Maybe you’ve heard the expression, “Repetition is the mother of all learning.”
There’s a reason for this. Repetition improves speed, increases confidence and creates neural pathways in the brain that commit that skill into memory. Once we’ve been down a pathway before, it’s easier to find the second and third and fourth time around!
Obviously, repetition is an important tool in musical learning. When my piano students are working on a piece of music, I might ask them to play a section “one more time” to help them become more fluent in a skill.
But sometimes, I can tell a student is getting frustrated or even bored if I ask him to repeat a passage of his piano piece again and again. Continue reading “Repetition in Musical Learning”
Does your child ever ask you, “Why do I need to know this?”
Sometimes it can be a difficult question to answer. I remember asking my trigonometry teacher that question in high school. Every now and then, a piano student will ask me such a question when we’re going over a challenging concept. I might be explaining the theory behind diminished 7ths and a student will politely ask, “Ms. Carly? Why do I need to know this?” Continue reading “Why Music History Matters.”
Whether I’m having my first in-person piano lesson with a new student or a student is logging in to view their first piano lesson in my online program, that student will be learning the same concept: rhythm.
Teaching rhythm is SUCH an important part of being a piano teacher. There’s an underlying theoretical — really, mathematical — understanding that needs to happen. But, I also have to help my students “feel” rhythm. Continue reading “Teaching Rhythm to Piano Students”
Meet Andrew and Amy Cook family from Fort Campbell, KY. They have four wonderful children: Hannah, who is 12 years old, Katelyn, who is 11 years old, Sara, who is 9 years olds and Audrey, who is 7 years old. Like many of our Busy Families they are a military and homeschooling family.
Continue reading “July Members of the Month”
Learning to play an instrument is not unlike learning to speak a new language. It’s important to listen, follow the rhythm, understand new vocabulary and structure. Repetition and practice are not just helpful but necessary. Continue reading “Musical Symbols”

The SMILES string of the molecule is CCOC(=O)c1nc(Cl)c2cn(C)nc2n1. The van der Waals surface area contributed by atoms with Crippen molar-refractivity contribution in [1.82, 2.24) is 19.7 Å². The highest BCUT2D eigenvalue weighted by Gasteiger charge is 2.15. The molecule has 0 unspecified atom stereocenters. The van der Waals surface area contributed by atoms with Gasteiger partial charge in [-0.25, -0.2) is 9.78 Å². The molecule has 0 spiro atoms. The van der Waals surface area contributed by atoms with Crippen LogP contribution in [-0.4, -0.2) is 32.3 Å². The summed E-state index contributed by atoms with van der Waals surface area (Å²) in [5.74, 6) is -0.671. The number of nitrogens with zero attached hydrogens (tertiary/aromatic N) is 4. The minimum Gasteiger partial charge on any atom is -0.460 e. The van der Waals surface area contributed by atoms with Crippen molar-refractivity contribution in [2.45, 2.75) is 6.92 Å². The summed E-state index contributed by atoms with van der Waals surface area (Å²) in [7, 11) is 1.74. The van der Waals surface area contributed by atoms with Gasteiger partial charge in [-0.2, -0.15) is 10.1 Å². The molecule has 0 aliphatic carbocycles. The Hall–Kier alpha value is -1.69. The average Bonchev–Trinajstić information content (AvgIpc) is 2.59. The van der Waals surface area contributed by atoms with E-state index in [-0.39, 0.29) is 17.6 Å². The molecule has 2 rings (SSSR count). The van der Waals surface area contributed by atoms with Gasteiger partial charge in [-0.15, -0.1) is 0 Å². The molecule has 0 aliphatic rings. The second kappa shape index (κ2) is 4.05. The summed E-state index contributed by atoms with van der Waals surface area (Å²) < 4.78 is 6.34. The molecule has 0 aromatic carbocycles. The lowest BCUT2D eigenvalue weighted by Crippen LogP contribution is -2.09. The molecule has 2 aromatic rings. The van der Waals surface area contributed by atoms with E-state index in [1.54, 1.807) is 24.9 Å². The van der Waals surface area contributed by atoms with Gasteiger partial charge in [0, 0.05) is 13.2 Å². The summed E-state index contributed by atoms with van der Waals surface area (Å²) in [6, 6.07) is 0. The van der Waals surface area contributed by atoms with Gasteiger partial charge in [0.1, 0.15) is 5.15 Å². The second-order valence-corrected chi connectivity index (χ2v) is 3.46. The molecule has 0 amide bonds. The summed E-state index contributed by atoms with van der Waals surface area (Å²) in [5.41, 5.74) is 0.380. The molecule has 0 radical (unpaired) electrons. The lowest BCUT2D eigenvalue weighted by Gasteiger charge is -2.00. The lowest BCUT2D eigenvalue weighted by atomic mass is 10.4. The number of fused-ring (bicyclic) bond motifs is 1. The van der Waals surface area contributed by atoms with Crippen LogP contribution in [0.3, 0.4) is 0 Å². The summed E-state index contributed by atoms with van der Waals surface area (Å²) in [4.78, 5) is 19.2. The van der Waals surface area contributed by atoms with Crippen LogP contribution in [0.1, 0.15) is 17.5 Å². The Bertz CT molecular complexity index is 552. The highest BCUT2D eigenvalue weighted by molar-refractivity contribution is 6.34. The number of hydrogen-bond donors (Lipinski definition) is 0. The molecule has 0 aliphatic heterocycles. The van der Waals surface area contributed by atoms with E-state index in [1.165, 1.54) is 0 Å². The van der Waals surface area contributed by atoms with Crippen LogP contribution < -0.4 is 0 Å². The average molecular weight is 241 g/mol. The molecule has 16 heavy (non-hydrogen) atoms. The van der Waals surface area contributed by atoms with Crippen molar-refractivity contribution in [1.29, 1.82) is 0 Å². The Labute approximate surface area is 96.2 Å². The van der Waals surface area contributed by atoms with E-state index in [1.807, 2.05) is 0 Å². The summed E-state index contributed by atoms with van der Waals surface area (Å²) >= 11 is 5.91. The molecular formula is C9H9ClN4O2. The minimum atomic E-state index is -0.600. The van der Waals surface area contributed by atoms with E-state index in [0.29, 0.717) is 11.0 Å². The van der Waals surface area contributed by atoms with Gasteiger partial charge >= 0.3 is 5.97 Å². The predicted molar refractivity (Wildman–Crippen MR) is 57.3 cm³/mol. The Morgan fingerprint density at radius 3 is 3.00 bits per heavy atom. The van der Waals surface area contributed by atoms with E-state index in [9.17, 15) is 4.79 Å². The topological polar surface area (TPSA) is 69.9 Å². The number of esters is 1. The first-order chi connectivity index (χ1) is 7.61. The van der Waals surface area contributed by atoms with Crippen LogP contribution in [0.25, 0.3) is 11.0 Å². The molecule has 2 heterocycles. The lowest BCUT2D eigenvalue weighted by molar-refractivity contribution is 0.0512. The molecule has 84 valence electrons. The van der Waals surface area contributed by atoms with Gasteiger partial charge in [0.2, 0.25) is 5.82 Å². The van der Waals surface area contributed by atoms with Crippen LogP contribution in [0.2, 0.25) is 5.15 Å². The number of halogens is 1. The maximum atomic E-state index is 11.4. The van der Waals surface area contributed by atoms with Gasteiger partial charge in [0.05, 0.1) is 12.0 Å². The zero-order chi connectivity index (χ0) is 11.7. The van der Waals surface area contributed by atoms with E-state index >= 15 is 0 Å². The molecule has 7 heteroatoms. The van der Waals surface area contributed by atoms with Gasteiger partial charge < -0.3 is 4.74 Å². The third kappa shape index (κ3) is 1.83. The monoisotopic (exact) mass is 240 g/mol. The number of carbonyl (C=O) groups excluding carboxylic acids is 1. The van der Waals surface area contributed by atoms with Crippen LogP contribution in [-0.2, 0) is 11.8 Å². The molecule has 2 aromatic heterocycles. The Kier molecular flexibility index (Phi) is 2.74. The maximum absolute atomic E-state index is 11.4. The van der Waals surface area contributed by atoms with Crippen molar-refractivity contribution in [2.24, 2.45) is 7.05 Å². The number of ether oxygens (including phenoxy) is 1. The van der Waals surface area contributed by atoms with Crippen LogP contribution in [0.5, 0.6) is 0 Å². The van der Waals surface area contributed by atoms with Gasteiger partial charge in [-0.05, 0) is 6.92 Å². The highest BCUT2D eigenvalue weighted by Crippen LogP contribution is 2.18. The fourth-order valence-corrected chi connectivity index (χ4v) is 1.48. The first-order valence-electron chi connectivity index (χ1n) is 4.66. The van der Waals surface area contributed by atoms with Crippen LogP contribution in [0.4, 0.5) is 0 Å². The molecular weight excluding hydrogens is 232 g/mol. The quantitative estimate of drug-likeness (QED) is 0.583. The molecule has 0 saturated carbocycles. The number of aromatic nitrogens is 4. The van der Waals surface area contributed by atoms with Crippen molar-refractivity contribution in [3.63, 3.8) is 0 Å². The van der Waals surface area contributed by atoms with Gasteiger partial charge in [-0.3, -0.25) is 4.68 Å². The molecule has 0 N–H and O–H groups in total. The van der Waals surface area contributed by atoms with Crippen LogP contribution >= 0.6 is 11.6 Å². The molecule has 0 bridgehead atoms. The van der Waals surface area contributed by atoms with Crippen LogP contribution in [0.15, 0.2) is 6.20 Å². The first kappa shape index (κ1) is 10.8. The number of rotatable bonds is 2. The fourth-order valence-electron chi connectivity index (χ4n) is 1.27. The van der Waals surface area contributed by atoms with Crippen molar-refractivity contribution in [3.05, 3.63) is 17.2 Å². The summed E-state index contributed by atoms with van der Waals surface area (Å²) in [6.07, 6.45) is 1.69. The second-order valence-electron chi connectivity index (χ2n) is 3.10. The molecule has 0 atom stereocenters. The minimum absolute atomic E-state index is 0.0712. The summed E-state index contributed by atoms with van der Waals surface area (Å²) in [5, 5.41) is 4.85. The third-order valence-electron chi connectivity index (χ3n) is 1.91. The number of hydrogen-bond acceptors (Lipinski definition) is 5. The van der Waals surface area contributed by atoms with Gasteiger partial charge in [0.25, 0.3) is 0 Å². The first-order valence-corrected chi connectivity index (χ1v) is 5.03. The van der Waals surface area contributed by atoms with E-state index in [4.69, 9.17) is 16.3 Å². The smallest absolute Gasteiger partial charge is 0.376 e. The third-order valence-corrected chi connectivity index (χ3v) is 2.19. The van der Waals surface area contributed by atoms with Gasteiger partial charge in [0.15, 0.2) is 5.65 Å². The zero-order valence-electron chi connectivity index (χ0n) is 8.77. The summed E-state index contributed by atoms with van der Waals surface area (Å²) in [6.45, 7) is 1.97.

Meet Greg and Robyn Byus from northern Virginia! They have four lovely children Zach 25 who is an audio/video tech, Jon 20 who is a graphic design student at Liberty University and quad drummer for Jersey Surf drum corp, Ben 17 who is a high school junior, all-state clarinet player, and Emily 9 who is a home school student.
What’s your musical background?
I [Robyn] took 5 years of piano lessons in elementary school, then played flute and oboe in band through junior high and high school. I continued to play flute in church and community bands and still do. My husband Greg took guitar lessons for a year or two in late elementary. Continue reading “June Members of the Month”
If you’ve ever watched an accomplished pianist play, you may have been amazed at the way her fingers moved quickly across the keys — even when playing a complicated piece of music. It looks so easy, doesn’t it?
If you are working with a younger beginner, however, chances are you’ve realized that there’s a lot of work that goes into building that kind of strength and dexterity in a person’s fingers! Your student may become easily frustrated when trying to play each note one-at-a-time, with a different finger. It might seem impossible for a 5-year-old to keep his fingers round and firm while striking a piano key. Continue reading “Building Strength and Finger Independence”
One thing that is unique to online piano lessons is that while I teach all the concepts, music and theory in the program, I do rely on parents to help in pacing the program for the student. I have parent guides and checklists to help with this, but I want parents to feel completely comfortable when it comes to answering the question, “Is my child ready for the next piano lesson?” Continue reading “Pacing Piano Lessons: Is My Student Ready for the Next Lesson?”